Matches to Make After UFC 138

By: Brian Knapp
Nov 5, 2011
Mark Munoz teed off on Chris Leben at UFC 138. | Photo:

Mark Munoz always had the pedigree. Now, he has the results to go along with it.

An NCAA wrestling champion and two-time All-American at Oklahoma State University, the 33-year-old father of four plowed through Chris Leben in the UFC 138 main event on Saturday at the LG Arena in Birmingham, England. Spurred by a four-fight winning streak and some of the nastiest ground-and-pound in the business, Munoz finds himself on the cusp of title contention at 185 pounds. He was a force with which the durable and dependable Leban could not contend across the pond.

However, Munoz was not the only fighter to make a play for promotional gold at UFC 138. Renan Barao, a 24-year-old Nova Uniao standout, emerged as a legitimate threat at 135 pounds, as he submitted Brad Pickett with a first-round rear-naked choke in the co-headliner. Barao has won 17 consecutive fights.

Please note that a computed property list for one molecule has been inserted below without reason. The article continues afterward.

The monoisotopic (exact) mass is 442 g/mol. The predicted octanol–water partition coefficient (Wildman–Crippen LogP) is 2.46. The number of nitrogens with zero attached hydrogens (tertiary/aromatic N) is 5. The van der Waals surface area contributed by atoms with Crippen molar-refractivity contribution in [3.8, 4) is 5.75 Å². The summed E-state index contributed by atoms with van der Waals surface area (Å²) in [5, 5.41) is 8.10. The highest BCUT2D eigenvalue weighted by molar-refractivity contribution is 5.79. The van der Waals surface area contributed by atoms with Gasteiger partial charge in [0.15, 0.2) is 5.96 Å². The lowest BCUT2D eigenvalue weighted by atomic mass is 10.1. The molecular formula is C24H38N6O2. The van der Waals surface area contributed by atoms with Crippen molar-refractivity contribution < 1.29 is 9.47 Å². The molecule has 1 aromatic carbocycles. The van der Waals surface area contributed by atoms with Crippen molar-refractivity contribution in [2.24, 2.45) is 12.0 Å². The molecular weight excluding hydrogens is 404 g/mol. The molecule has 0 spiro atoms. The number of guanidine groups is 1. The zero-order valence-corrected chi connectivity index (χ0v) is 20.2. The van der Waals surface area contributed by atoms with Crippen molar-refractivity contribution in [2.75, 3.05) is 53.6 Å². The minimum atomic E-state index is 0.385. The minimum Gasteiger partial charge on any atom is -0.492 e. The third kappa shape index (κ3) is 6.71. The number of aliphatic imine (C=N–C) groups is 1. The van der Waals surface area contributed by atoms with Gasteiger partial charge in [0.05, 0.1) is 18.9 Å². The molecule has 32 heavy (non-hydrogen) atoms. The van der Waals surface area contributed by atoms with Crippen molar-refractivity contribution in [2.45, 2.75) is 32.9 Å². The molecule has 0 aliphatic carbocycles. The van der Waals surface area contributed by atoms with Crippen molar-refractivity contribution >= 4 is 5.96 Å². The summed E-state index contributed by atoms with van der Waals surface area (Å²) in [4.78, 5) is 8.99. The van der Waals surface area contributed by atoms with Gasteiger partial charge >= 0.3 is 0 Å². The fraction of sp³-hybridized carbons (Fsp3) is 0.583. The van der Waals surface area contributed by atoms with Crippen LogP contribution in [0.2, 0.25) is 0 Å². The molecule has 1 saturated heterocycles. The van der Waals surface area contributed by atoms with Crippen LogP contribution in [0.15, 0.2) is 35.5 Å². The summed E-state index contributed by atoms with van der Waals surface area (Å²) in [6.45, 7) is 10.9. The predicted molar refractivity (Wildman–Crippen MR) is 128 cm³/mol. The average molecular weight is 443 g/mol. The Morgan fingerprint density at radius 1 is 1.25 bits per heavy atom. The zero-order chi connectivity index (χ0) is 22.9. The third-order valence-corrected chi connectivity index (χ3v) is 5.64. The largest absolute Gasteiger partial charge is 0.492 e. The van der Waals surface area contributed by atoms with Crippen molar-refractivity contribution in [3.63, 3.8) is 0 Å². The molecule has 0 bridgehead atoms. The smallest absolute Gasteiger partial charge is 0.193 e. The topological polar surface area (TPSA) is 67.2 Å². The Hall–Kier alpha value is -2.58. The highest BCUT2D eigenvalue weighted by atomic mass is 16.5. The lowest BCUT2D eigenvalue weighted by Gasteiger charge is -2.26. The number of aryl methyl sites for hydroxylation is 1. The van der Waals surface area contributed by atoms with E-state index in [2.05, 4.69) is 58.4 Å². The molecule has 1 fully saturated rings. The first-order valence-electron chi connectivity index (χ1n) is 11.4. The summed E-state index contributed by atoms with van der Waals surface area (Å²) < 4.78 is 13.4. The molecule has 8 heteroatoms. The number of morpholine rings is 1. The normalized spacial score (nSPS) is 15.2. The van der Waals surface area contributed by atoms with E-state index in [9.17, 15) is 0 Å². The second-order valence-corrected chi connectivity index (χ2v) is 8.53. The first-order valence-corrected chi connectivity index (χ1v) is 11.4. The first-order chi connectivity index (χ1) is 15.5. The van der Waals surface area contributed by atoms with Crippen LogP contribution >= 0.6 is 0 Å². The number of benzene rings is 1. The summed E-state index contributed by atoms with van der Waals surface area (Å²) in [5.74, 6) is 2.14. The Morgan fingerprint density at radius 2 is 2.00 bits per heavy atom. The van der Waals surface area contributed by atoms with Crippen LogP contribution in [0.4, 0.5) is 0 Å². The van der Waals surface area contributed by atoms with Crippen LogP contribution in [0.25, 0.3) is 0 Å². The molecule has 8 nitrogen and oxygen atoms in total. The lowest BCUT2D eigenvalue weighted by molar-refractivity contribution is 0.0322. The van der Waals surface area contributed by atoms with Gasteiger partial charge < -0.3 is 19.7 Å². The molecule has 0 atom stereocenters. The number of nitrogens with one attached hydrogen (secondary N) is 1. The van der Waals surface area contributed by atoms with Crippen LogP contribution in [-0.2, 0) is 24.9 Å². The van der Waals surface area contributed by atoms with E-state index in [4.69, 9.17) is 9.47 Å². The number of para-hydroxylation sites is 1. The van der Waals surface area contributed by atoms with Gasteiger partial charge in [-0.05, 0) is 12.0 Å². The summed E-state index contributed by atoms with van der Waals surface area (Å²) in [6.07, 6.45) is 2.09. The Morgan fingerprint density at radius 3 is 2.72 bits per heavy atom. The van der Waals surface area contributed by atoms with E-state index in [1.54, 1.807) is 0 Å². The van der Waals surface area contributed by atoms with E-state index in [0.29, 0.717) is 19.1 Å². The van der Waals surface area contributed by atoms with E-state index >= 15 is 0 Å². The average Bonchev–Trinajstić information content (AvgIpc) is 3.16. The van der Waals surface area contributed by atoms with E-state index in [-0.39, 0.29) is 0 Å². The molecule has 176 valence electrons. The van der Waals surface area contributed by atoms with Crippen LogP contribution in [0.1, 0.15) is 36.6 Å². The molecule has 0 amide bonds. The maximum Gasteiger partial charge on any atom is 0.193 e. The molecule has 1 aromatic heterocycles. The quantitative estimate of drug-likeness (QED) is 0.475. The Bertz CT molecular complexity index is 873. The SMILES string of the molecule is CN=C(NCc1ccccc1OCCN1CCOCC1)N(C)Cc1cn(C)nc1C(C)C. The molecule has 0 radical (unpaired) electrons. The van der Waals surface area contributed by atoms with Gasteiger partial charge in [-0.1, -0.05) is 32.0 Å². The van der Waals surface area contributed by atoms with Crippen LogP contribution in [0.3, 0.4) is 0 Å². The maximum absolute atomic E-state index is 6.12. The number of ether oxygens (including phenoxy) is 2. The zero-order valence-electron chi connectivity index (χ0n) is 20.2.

In wake of UFC 138 “Leben vs. Munoz,” here are seven matchups we want to see made:

Mark Munoz vs. Michael Bisping-Jason Miller winner: Munoz has moved into the upper tier at 185 pounds. Has he done enough to warrant a shot at UFC middleweight champion Anderson Silva? Not yet. With a Silva-Chael Sonnen rematch a virtual certainty, Munoz likely remains at least one win shy of moving into position as the top contender. Still, his potent combination of takedowns and wicked ground-and-pound has made him a dangerous proposition for almost any peer. Bisping and “Mayhem,” currently coaching opposite one another on Season 14 of “The Ultimate Fighter,” will collide on Dec. 3 in Las Vegas. Whichever man emerges from their confrontation would serve as a worthy challenger for Munoz, perhaps in a title eliminator.